Teaching Excellence in Higher Education
Melissa Valiska Gregory, editor
New York, NY: Palgrave Macmillan Press, 2013 (xx + 257 pages, ISBN 978-1-137-37945-0, $89.32)
There is a loss of confidence in college education today that is arguably unmatched at any point in modern American history. Government officials and the general public express concern about the goals and directions of higher education and the degree to which its institutions succeed or fail to meet the needs of society. Business leaders and state legislatures charge that our colleges and universities are overpriced, underperforming, and unaccountable to the public. Moreover, the modern institution of higher education faces declining growth and increasing operational complexity; meanwhile, costs continue to soar and resources become ever more difficult to secure. Indeed, the role and very definition of higher education has changed significantly in recent years. The focus now is on issues of relevance, applicability, and preparation for working life outside the academy’s protective walls, and difficult questions are being asked about cost, efficiency, productivity, and effectiveness.
One educator, however, in a heartfelt culmination of a lifetime’s devotion to the classroom, offers a vision of education in the deepest sense: “a vision of what education is for in an existential, not merely an instrumental, sense” (4). Marshall Gregory’s posthumous Teaching Excellence in Higher Education is a beautifully written, insightful, humorous, and jargon-free reflection on pedagogical theory and an ethical vision for teaching as it should be, not necessarily as it is. “Excellence,” too-often a vapid buzzword deployed in the literature on higher education today – suitably vague as to commit to nothing, really – is anything but lifeless with Gregory’s masterful handling. The book, edited by his daughter, Melissa Valiska Gregory, associate professor of English at the University of Toledo, after the untimely death of her father, Harry Ice Professor of English, Liberal Education, and Pedagogy at Butler University for many years, reads like a teacher’s memoir, tracing the way he came to think about his students, his vocation, and his vision for education over the years. “Excellence” for Gregory is the “‘extra’ burden of helping students become the kind of citizens, neighbors, voters, spouses, parents, and general thinkers who play all of their life roles with judiciousness, thoughtfulness, and the ability to endure cognitive dissonance, ambiguity, and complexity” (18). A tall order indeed, but anything less, he insists, “is merely the training of expertise.”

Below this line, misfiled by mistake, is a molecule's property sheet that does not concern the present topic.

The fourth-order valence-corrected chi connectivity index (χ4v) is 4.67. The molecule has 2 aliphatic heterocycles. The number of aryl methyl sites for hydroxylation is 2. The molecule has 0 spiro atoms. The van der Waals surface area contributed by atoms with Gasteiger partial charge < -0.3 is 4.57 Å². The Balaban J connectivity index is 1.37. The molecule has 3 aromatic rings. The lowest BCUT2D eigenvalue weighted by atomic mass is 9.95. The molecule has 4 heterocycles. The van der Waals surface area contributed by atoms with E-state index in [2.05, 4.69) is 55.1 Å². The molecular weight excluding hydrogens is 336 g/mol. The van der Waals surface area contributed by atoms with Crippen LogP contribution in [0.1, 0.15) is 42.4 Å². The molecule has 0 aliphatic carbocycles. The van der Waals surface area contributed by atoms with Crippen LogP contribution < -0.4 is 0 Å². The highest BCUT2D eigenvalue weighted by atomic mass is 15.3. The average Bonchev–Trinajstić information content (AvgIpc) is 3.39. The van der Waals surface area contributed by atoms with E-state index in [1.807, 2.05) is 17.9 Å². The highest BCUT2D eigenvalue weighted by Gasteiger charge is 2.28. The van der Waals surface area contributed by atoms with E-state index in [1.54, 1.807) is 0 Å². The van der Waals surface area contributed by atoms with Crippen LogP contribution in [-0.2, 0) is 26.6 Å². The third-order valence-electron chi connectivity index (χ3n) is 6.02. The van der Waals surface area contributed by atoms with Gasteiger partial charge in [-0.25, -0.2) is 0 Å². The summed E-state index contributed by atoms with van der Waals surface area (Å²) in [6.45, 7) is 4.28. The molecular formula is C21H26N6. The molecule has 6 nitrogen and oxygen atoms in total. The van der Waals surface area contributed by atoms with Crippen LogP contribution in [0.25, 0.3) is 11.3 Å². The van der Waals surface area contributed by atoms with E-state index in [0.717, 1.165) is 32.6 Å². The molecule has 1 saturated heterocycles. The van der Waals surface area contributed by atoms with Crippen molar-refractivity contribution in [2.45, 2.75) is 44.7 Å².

While higher education has acknowledged for some time that it is woefully deficient in teaching young graduate students to teach, Gregory takes this concern in a refreshing direction, not simply as a matter of classroom mechanics (protocols such as classroom management, syllabus design, testing, grading, and so forth) and the structures of our disciplines; rather, he digs deeper. Our training as researchers and scholars, Gregory argues, have obscured what we, as educators, really need to know in the classroom. He offers the seemingly startling claim that our individual disciplines are, in effect, beside the point; they are, rather, a means to something far more complex. Teaching excellence, he suggests, depends on our awareness of the difference between the intellectual content of our disciplines – the subject matter of our courses – and what he identifies as the “background issues” of ethical dynamics: “The deepest kind of learning is the learning that makes persons desire not some particular thing or some particular doctrine, but instead makes them desire to become someone different – more self-aware, more autonomous, more self-critical, more judicious, more thoughtful, less impulsive, and less in thrall to the clichés of their day and moment” (61). His is a vision informed by cognitive psychology and by the lasting wisdom of the humanist tradition itself. Gregory does this by coupling (re-coupling) intellect with ethics: “The ‘who’ that any of us is ethically is in large part a function of the ‘what’ that any of us knows intellectually” (79). Ethics, in other words, is not something to be grafted onto our teaching, as in statements of classroom conduct for students and guidelines for ethical behavior for faculty; rather, it is part of the very ether of the classroom experience, “running in the background like software code” (6). He sums up this negotiation quite nicely in a set of unspoken questions students ask of teachers and teachers ask of their students: “Are you honest? Are you kind?… Are you sensitive and fair, or are you a selfish pig and an insensitive butt head” (82). The ethical demands on teachers are many, and they are exacting dispositions: “open mindedness, creativity, curiosity, intellectual flexibility, civility, making good arguments, having a nose for evidence, making defensible judgments, and so on” (75). But these demands for ethical commitment – fairness, respect, charity, and civility – are not, Gregory reminds himself as well as his readers, some Hallmark card version of classroom kumbaya. They are defenses, in a sense, in the struggle against a notion of education as narrow utilitarianism and credentialing. It is not that those who have entered the profession with some genuine sense of vocation are unaware of these principles; rather, the disciplinary focus and scholarly commitment to content have obscured them, or trained teachers not to pay them much mind. The reclaiming of “excellence” for higher education is, for Gregory, a teacher of teachers, the performing of an “authentic, autonomous, thoughtful, socially responsible, and morally defensible life” (113).
Ronald R. Bernier
Wentworth Institute of Technology